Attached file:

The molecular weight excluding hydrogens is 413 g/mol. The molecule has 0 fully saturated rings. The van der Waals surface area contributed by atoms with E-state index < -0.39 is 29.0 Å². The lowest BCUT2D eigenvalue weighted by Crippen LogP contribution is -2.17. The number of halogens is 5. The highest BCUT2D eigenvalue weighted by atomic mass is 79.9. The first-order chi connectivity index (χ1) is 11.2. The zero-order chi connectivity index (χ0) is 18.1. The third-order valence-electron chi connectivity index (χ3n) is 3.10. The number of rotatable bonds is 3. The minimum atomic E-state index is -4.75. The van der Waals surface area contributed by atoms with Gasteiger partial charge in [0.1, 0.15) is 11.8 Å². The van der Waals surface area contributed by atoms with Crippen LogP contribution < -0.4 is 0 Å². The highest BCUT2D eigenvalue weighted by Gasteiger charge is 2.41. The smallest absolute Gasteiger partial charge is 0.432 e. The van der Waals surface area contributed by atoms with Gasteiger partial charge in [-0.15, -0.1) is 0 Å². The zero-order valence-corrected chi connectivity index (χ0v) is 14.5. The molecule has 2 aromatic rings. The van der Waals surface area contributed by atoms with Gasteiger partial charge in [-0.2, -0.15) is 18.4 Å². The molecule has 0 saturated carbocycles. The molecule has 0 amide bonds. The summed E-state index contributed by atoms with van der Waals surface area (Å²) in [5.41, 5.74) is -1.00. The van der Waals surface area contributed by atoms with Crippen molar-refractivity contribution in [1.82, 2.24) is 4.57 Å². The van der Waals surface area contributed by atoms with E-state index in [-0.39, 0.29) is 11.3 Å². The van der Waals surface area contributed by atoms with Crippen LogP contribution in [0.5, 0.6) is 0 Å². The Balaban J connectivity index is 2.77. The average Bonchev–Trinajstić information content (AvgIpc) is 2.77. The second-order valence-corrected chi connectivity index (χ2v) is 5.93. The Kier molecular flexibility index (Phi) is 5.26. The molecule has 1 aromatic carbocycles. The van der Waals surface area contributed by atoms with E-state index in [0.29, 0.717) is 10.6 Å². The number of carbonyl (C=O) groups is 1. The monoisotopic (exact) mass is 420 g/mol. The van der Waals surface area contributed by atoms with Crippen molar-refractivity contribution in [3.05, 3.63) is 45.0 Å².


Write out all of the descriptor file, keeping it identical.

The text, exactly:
The molecular weight excluding hydrogens is 413 g/mol. The molecule has 0 fully saturated rings. The van der Waals surface area contributed by atoms with E-state index < -0.39 is 29.0 Å². The lowest BCUT2D eigenvalue weighted by Crippen LogP contribution is -2.17. The number of halogens is 5. The highest BCUT2D eigenvalue weighted by atomic mass is 79.9. The first-order chi connectivity index (χ1) is 11.2. The zero-order chi connectivity index (χ0) is 18.1. The third-order valence-electron chi connectivity index (χ3n) is 3.10. The number of rotatable bonds is 3. The minimum atomic E-state index is -4.75. The van der Waals surface area contributed by atoms with Gasteiger partial charge in [0.1, 0.15) is 11.8 Å². The van der Waals surface area contributed by atoms with Crippen LogP contribution < -0.4 is 0 Å². The highest BCUT2D eigenvalue weighted by Gasteiger charge is 2.41. The smallest absolute Gasteiger partial charge is 0.432 e. The van der Waals surface area contributed by atoms with Gasteiger partial charge in [-0.15, -0.1) is 0 Å². The zero-order valence-corrected chi connectivity index (χ0v) is 14.5. The molecule has 2 aromatic rings. The van der Waals surface area contributed by atoms with Gasteiger partial charge in [-0.2, -0.15) is 18.4 Å². The molecule has 0 saturated carbocycles. The molecule has 0 amide bonds. The summed E-state index contributed by atoms with van der Waals surface area (Å²) in [5.41, 5.74) is -1.00. The van der Waals surface area contributed by atoms with Crippen molar-refractivity contribution in [1.82, 2.24) is 4.57 Å². The van der Waals surface area contributed by atoms with E-state index in [-0.39, 0.29) is 11.3 Å². The van der Waals surface area contributed by atoms with Crippen LogP contribution in [0.5, 0.6) is 0 Å². The Balaban J connectivity index is 2.77. The average Bonchev–Trinajstić information content (AvgIpc) is 2.77. The second-order valence-corrected chi connectivity index (χ2v) is 5.93. The Kier molecular flexibility index (Phi) is 5.26. The molecule has 1 aromatic carbocycles. The van der Waals surface area contributed by atoms with E-state index in [0.29, 0.717) is 10.6 Å². The number of carbonyl (C=O) groups is 1. The monoisotopic (exact) mass is 420 g/mol. The van der Waals surface area contributed by atoms with Crippen molar-refractivity contribution in [3.05, 3.63) is 45.0 Å².